Problems and progress in public health education
Alena Petrakova, Ritu Sadana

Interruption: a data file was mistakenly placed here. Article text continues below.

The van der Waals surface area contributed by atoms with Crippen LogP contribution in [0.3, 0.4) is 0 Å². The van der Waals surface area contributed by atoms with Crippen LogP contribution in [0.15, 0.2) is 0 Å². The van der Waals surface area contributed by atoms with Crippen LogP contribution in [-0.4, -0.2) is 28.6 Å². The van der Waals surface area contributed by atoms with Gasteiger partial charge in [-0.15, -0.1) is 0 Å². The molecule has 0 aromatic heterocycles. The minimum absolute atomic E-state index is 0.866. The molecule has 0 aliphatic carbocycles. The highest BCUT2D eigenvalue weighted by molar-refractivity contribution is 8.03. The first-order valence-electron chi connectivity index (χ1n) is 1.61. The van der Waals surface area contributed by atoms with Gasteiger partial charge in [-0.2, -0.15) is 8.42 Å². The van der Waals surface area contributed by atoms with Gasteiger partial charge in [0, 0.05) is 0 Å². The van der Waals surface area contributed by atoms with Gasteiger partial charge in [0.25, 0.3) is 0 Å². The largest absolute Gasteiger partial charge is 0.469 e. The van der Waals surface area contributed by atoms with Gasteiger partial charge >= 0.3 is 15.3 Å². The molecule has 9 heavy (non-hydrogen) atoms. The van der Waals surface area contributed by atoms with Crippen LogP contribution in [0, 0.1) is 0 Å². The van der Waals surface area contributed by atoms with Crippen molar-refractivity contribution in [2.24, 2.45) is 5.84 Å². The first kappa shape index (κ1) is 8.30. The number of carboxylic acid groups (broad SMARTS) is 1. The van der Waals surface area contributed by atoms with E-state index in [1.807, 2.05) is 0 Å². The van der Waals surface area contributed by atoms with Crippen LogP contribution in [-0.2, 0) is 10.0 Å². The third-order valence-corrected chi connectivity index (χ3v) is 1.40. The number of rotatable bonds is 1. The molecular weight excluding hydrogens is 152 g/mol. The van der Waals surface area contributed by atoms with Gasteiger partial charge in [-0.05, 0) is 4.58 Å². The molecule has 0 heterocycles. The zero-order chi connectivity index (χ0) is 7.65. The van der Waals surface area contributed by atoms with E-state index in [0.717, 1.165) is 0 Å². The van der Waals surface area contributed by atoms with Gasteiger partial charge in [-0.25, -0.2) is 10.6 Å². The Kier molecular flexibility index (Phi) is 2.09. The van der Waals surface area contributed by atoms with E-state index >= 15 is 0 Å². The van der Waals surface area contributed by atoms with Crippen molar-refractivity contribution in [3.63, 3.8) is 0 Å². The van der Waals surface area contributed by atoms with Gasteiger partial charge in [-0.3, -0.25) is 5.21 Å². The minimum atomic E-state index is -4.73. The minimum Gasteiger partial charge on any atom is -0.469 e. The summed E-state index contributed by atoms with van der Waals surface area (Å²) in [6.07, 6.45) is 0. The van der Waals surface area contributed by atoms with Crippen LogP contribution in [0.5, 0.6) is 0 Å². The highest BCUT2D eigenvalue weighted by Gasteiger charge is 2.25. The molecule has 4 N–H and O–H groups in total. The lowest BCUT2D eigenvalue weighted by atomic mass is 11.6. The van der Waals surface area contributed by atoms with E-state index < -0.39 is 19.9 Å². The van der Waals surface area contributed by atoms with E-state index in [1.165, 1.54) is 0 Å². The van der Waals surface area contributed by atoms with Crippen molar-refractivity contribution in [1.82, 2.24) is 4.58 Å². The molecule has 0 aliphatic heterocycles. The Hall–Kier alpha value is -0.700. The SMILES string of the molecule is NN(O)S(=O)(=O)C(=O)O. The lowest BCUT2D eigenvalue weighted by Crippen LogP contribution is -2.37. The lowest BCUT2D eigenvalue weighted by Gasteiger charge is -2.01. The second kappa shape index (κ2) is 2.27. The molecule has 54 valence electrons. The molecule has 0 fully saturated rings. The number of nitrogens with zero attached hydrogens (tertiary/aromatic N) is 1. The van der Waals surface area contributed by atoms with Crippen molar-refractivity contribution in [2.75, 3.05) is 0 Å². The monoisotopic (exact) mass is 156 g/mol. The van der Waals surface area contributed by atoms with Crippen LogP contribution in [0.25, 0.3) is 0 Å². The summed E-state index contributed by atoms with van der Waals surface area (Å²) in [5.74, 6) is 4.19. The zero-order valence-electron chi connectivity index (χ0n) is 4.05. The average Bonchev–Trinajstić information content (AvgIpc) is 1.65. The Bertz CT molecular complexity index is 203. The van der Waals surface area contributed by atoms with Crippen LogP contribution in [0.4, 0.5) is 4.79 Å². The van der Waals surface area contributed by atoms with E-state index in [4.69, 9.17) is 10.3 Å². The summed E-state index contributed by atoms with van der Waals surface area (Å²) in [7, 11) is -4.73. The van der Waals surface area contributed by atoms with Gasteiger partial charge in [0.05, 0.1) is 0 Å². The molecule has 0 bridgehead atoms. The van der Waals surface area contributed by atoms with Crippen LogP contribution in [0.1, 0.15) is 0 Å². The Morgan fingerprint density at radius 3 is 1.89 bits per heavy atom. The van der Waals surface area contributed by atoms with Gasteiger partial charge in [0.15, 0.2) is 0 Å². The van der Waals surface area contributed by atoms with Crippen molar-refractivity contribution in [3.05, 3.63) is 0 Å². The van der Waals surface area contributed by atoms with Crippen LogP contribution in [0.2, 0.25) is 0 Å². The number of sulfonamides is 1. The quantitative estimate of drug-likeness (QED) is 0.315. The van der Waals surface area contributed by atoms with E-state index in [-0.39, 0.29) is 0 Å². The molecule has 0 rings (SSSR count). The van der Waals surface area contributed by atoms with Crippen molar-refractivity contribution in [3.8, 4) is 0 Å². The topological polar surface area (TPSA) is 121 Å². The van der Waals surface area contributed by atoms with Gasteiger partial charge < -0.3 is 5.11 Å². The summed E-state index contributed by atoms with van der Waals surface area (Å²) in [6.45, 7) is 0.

Further development of public health education is critical to improve population health globally. A debate on the relevance and direction of some 400 schools of public health and many other related institutions around the world is therefore timely. Some argue that most public health schools set up in low-income countries blindly follow their counterparts in high-income countries, reproducing classroom-based teaching, churning out epidemiologists with limited understanding of how to work within a health system to address local needs or how to align multiple partners towards population and equity health objectives. Others argue that schools in high-income countries focus on the science, whereas those in low-income countries plagued with resource constraints focus exclusively on the art. This round table discussion asks deans and directors of schools of public health from around the world to identify innovations in public health training, research and practice that will render schools relevant to health and development challenges.